Politics & Government

California school says it doesn't have contract for Palin speech

TURLOCK, Calif. — California State University, Stanislaus, said Thursday it cannot comply with a court order requesting Sarah Palin's contract for a June speech because it doesn't have the document.

California State University general counsel Dawn Theodora said the contract belongs to the CSU Stanislaus Foundation, the nonprofit that handled the negotiations for the former Alaska governor's speech at the Turlock campus.

Theodora said she was perplexed by Stanislaus County Superior Court Judge Roger Beauchesne's ruling Monday ordering the school to hand over the contract along with other documents related to Palin's June 25 fund-raiser appearance.

"We're faced with an order to turn over a document we don't have. We've never had it," Theodora said. "We're going to have to ask the foundation if they will release contract to the court and then release it to the public."

The university does not plan to appeal the ruling, Theodora said.

An official with the open-government group Californians Aware, which filed a lawsuit in April accusing the university of violating its disclosure obligations under the California Public Records Act, said Theodara's statement was hard to square with the fact that a partial copy of the contact showed up in a dumpster from the recycling bin in a CSU, Stanislaus, office.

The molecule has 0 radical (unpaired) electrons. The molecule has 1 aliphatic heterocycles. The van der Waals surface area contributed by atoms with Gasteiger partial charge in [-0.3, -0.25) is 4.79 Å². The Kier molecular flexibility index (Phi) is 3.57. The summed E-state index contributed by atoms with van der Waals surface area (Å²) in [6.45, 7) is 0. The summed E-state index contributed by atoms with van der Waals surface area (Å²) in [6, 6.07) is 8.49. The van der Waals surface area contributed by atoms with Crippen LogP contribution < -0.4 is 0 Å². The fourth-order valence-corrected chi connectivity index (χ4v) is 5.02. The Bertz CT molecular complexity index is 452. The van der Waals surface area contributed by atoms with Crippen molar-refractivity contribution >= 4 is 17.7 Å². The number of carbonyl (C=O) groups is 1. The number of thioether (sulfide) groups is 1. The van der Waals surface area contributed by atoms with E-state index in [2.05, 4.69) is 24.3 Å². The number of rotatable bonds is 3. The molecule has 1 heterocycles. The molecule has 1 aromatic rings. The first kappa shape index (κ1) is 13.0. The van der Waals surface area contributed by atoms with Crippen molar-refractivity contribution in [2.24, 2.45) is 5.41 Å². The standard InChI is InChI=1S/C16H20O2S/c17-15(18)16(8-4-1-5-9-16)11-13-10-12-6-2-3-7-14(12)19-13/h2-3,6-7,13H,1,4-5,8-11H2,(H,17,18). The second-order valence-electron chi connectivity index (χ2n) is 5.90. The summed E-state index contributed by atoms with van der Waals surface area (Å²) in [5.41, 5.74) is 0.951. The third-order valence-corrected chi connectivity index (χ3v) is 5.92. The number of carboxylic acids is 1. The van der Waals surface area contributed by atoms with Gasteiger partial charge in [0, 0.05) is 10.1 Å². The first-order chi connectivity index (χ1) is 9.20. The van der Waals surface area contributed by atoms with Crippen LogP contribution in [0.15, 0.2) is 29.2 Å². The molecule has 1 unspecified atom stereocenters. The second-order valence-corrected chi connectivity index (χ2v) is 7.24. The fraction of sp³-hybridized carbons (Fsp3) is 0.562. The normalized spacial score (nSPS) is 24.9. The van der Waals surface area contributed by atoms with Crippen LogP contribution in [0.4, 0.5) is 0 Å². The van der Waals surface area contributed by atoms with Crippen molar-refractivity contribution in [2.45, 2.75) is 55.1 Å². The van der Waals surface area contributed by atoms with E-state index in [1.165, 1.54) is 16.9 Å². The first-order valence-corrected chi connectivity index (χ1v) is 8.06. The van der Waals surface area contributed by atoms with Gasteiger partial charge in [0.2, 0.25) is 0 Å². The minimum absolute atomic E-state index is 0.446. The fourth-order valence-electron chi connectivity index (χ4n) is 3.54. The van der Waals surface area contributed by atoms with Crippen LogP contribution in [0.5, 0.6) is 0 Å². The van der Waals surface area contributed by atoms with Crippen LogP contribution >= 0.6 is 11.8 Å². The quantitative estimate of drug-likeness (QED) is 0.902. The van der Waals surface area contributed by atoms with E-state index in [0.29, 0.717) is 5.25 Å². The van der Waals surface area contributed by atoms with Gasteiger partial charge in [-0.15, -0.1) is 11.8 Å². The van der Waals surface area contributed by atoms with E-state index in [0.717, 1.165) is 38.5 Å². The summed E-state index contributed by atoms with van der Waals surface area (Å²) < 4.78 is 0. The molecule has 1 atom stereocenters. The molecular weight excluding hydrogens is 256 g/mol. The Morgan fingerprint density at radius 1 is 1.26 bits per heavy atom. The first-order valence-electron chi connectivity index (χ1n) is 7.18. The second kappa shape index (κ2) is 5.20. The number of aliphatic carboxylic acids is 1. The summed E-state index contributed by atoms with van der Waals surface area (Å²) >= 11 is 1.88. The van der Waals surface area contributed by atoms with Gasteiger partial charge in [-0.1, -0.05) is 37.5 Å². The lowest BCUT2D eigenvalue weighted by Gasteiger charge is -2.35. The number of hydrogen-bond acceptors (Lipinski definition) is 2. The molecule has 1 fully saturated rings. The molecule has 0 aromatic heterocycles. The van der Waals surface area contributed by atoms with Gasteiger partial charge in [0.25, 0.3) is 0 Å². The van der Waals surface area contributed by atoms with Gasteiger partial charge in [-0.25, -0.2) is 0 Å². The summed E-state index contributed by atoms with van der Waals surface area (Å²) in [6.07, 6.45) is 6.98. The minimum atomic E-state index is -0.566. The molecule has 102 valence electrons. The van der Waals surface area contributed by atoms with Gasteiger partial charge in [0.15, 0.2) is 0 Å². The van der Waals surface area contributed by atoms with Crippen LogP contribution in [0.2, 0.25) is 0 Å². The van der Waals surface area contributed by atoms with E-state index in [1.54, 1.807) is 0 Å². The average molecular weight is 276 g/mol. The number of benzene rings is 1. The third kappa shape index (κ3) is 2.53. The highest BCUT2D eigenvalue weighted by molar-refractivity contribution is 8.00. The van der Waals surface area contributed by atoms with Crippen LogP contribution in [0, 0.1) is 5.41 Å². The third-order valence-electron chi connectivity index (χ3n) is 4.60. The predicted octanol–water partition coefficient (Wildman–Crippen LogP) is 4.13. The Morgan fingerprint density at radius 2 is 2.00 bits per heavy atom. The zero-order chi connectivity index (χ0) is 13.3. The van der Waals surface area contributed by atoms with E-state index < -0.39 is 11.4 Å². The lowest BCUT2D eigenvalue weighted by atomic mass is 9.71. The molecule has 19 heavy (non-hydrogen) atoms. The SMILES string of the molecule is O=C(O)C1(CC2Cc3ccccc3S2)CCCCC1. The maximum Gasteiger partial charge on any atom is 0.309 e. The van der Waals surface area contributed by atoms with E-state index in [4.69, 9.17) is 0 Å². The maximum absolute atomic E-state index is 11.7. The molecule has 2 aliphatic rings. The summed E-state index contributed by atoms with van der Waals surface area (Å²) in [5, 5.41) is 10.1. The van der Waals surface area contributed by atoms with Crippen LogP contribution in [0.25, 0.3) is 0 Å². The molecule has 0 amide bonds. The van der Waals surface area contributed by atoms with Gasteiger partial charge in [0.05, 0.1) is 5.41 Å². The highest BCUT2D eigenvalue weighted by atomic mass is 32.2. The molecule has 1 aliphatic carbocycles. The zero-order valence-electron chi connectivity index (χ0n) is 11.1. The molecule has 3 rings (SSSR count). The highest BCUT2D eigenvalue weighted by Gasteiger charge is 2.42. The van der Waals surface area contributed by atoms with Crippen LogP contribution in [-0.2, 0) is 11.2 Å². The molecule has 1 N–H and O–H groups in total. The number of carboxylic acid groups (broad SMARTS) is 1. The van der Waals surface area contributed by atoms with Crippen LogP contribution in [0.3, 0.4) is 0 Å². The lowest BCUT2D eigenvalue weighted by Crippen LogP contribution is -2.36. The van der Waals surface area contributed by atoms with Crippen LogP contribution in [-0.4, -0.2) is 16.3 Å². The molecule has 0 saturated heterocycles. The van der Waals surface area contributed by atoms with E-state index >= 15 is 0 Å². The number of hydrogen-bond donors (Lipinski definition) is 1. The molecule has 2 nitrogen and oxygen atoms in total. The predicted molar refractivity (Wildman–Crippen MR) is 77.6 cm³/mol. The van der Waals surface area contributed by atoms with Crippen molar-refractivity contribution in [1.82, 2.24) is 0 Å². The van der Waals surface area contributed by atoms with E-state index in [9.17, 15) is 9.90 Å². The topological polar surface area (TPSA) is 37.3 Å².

"At this point, assuming the university does not want to aggravate its situation, we will take this response as a face-saving statement rather than a signal that it means to persist in denying access," said Terry Franke, CalAware's general counsel.

CalAware will be filing paperwork with the court in the next week or so to collect court costs and attorney fees from CSU, Stanislaus. In his Monday ruling, Beauchesne awarded CalAware attorney fees and court costs.

Franke said CalAware still is tallying those costs but he expects them to be in the tens of thousands of dollars and would not come close to six figures.

In July, the foundation revealed it had paid Palin $75,000 in private donation money for her 40-minute speech.

The university has said all negotiations surrounding the event fell to its foundation, which is not subject to the same public records requirements that apply to California's higher education institutions.

In his ruling, Beauchesne did not dispute that claim, citing a 2001 state appeals court decision that university foundations and auxiliary organizations are not beholden to the California Public Records Act.

The judge, however, said CSU's use of the contract made it part of the public record and subject to disclosure. He did not specify what he meant by "use."

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